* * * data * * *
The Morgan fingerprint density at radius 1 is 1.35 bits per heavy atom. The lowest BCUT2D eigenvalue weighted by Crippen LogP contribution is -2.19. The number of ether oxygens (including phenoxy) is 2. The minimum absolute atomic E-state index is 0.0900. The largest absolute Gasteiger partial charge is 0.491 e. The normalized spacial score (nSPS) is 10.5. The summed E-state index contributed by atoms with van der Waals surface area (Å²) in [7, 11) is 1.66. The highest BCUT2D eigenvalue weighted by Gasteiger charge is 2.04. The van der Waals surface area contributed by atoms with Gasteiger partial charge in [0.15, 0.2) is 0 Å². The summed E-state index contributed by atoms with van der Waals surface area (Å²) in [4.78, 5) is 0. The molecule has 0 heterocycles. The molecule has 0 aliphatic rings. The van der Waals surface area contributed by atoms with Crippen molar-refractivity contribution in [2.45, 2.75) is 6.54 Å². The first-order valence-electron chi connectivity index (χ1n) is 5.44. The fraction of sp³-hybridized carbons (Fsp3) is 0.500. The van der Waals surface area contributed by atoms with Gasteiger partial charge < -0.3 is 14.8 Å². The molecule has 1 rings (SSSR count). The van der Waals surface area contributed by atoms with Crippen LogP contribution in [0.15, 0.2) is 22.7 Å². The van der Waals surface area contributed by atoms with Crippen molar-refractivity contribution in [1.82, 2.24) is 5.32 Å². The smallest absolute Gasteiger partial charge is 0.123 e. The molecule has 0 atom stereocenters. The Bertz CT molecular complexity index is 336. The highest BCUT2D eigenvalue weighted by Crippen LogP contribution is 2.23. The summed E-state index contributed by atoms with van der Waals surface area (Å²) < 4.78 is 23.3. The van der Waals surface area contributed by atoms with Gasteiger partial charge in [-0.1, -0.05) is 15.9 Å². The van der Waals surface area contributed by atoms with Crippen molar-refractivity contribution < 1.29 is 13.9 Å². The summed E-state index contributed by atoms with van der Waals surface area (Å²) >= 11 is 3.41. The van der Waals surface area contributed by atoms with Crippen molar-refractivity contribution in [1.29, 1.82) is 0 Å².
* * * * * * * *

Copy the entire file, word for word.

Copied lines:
The Morgan fingerprint density at radius 1 is 1.35 bits per heavy atom. The lowest BCUT2D eigenvalue weighted by Crippen LogP contribution is -2.19. The number of ether oxygens (including phenoxy) is 2. The minimum absolute atomic E-state index is 0.0900. The largest absolute Gasteiger partial charge is 0.491 e. The normalized spacial score (nSPS) is 10.5. The summed E-state index contributed by atoms with van der Waals surface area (Å²) in [7, 11) is 1.66. The highest BCUT2D eigenvalue weighted by Gasteiger charge is 2.04. The van der Waals surface area contributed by atoms with Gasteiger partial charge in [0.15, 0.2) is 0 Å². The summed E-state index contributed by atoms with van der Waals surface area (Å²) in [4.78, 5) is 0. The molecule has 0 heterocycles. The molecule has 0 aliphatic rings. The van der Waals surface area contributed by atoms with Crippen molar-refractivity contribution in [2.45, 2.75) is 6.54 Å². The first-order valence-electron chi connectivity index (χ1n) is 5.44. The fraction of sp³-hybridized carbons (Fsp3) is 0.500. The van der Waals surface area contributed by atoms with Gasteiger partial charge < -0.3 is 14.8 Å². The molecule has 1 rings (SSSR count). The van der Waals surface area contributed by atoms with Crippen LogP contribution in [0.15, 0.2) is 22.7 Å². The van der Waals surface area contributed by atoms with Crippen molar-refractivity contribution in [1.82, 2.24) is 5.32 Å². The smallest absolute Gasteiger partial charge is 0.123 e. The molecule has 0 atom stereocenters. The Bertz CT molecular complexity index is 336. The highest BCUT2D eigenvalue weighted by Crippen LogP contribution is 2.23. The summed E-state index contributed by atoms with van der Waals surface area (Å²) < 4.78 is 23.3. The van der Waals surface area contributed by atoms with Gasteiger partial charge in [-0.1, -0.05) is 15.9 Å². The van der Waals surface area contributed by atoms with Crippen molar-refractivity contribution < 1.29 is 13.9 Å². The summed E-state index contributed by atoms with van der Waals surface area (Å²) >= 11 is 3.41. The van der Waals surface area contributed by atoms with Crippen molar-refractivity contribution in [1.29, 1.82) is 0 Å².